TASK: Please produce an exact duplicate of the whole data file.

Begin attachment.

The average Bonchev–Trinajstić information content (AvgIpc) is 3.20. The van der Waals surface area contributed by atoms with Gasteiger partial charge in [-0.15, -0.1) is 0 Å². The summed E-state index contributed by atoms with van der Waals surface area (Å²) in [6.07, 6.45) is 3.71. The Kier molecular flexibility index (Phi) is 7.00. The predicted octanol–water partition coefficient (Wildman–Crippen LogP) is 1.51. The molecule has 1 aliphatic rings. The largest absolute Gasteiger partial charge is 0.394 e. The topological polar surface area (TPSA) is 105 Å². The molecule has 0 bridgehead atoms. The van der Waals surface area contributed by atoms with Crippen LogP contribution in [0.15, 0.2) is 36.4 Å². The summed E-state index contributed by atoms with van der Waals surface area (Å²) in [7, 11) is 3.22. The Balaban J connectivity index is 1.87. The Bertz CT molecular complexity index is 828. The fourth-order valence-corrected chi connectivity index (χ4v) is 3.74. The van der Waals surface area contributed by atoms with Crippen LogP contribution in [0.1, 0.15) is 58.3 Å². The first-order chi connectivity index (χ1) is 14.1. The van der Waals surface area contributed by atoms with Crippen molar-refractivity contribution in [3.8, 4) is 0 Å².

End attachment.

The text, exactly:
The average Bonchev–Trinajstić information content (AvgIpc) is 3.20. The van der Waals surface area contributed by atoms with Gasteiger partial charge in [-0.15, -0.1) is 0 Å². The summed E-state index contributed by atoms with van der Waals surface area (Å²) in [6.07, 6.45) is 3.71. The Kier molecular flexibility index (Phi) is 7.00. The predicted octanol–water partition coefficient (Wildman–Crippen LogP) is 1.51. The molecule has 1 aliphatic rings. The largest absolute Gasteiger partial charge is 0.394 e. The topological polar surface area (TPSA) is 105 Å². The molecule has 0 bridgehead atoms. The van der Waals surface area contributed by atoms with Crippen LogP contribution in [0.15, 0.2) is 36.4 Å². The summed E-state index contributed by atoms with van der Waals surface area (Å²) in [7, 11) is 3.22. The Balaban J connectivity index is 1.87. The Bertz CT molecular complexity index is 828. The fourth-order valence-corrected chi connectivity index (χ4v) is 3.74. The van der Waals surface area contributed by atoms with Crippen LogP contribution in [0.1, 0.15) is 58.3 Å². The first-order chi connectivity index (χ1) is 14.1. The van der Waals surface area contributed by atoms with Crippen molar-refractivity contribution in [3.8, 4) is 0 Å².